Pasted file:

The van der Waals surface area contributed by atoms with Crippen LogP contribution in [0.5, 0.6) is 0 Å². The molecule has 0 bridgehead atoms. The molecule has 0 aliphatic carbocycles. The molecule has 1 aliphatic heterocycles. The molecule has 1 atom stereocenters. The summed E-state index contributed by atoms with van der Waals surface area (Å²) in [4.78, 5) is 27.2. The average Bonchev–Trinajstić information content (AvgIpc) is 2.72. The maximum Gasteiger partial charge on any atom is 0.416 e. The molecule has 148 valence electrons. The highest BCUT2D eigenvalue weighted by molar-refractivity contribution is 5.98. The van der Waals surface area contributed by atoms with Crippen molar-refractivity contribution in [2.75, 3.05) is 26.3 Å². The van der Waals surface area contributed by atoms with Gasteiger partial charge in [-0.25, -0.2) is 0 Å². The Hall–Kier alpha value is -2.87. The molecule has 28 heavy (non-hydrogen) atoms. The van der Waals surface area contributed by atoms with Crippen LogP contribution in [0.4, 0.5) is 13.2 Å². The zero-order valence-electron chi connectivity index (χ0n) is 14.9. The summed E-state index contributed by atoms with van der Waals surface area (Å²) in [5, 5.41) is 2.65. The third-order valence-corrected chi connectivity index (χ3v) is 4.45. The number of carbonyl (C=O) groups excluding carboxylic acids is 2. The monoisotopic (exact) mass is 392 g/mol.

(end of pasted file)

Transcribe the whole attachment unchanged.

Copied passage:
The van der Waals surface area contributed by atoms with Crippen LogP contribution in [0.5, 0.6) is 0 Å². The molecule has 0 bridgehead atoms. The molecule has 0 aliphatic carbocycles. The molecule has 1 aliphatic heterocycles. The molecule has 1 atom stereocenters. The summed E-state index contributed by atoms with van der Waals surface area (Å²) in [4.78, 5) is 27.2. The average Bonchev–Trinajstić information content (AvgIpc) is 2.72. The maximum Gasteiger partial charge on any atom is 0.416 e. The molecule has 148 valence electrons. The highest BCUT2D eigenvalue weighted by molar-refractivity contribution is 5.98. The van der Waals surface area contributed by atoms with Crippen molar-refractivity contribution in [2.75, 3.05) is 26.3 Å². The van der Waals surface area contributed by atoms with Gasteiger partial charge in [-0.25, -0.2) is 0 Å². The Hall–Kier alpha value is -2.87. The molecule has 28 heavy (non-hydrogen) atoms. The van der Waals surface area contributed by atoms with Crippen LogP contribution in [0.4, 0.5) is 13.2 Å². The zero-order valence-electron chi connectivity index (χ0n) is 14.9. The summed E-state index contributed by atoms with van der Waals surface area (Å²) in [5, 5.41) is 2.65. The third-order valence-corrected chi connectivity index (χ3v) is 4.45. The number of carbonyl (C=O) groups excluding carboxylic acids is 2. The monoisotopic (exact) mass is 392 g/mol.